Senryū is a Japanese form of short poetry similar to haiku in construction: three lines with 17 morae (syllables). Senryū tend to be about human foibles while haiku tend to be about nature, and senryū are often cynical or darkly humorous while haiku are more serious. Wikipedia
Continuing my own experimentations with a variety of different verse forms, here is my second attempt at a SENRYU . . .
A fear of failure Stifles resolve and stunts growth. Face up to success.
Wisdom in making choices The difference between success and failure That or This I fancy that On a whim Going by my hunch Informed by research by feeling by preconceived idea by suggestion by prior study or by experience. Always too many choices Myriads of multiplicities And all with no return from choices made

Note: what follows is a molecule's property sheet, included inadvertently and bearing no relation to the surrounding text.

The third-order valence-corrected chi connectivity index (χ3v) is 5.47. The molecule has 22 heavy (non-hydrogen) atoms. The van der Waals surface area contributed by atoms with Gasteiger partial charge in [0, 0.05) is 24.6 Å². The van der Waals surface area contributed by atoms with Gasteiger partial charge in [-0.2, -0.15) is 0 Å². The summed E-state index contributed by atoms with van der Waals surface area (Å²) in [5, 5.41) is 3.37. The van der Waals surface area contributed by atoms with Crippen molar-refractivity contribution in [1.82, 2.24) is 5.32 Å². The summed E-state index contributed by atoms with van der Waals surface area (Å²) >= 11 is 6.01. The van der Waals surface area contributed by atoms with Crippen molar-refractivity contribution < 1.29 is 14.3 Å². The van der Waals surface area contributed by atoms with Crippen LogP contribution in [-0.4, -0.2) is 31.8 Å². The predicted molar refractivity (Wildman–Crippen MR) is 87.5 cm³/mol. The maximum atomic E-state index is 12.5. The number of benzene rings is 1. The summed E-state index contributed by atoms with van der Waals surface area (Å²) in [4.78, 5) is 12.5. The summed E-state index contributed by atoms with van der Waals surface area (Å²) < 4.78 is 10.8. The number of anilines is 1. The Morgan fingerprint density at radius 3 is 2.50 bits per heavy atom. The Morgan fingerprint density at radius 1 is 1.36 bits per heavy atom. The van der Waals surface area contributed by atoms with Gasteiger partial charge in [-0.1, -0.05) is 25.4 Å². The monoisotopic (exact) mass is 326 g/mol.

How to tell Truth from falsehood Heaven from Hell Real from fake I know them well But how distinguish When needs must Worm from snake Ashes from dust Success from failure Love from lust Doubt from certainty Dependence from trust
But try as I must My heart to trust My beclouded eye Can neither vilify nor verify And while discernment strives Doubt to dispel My true self dithers While confidence withers And I am left Indecisive Of certainty bereft
Each day this week I will publish a short 4-line verse, each one commencing with a well-known line, sometimes adapted to suit the context, from a renowned published poem. The general theme is that of Isolation.
Thomas Gray: Pastiche #5
( ‘Elegy Written In A Country Churchyard by Thomas Gray )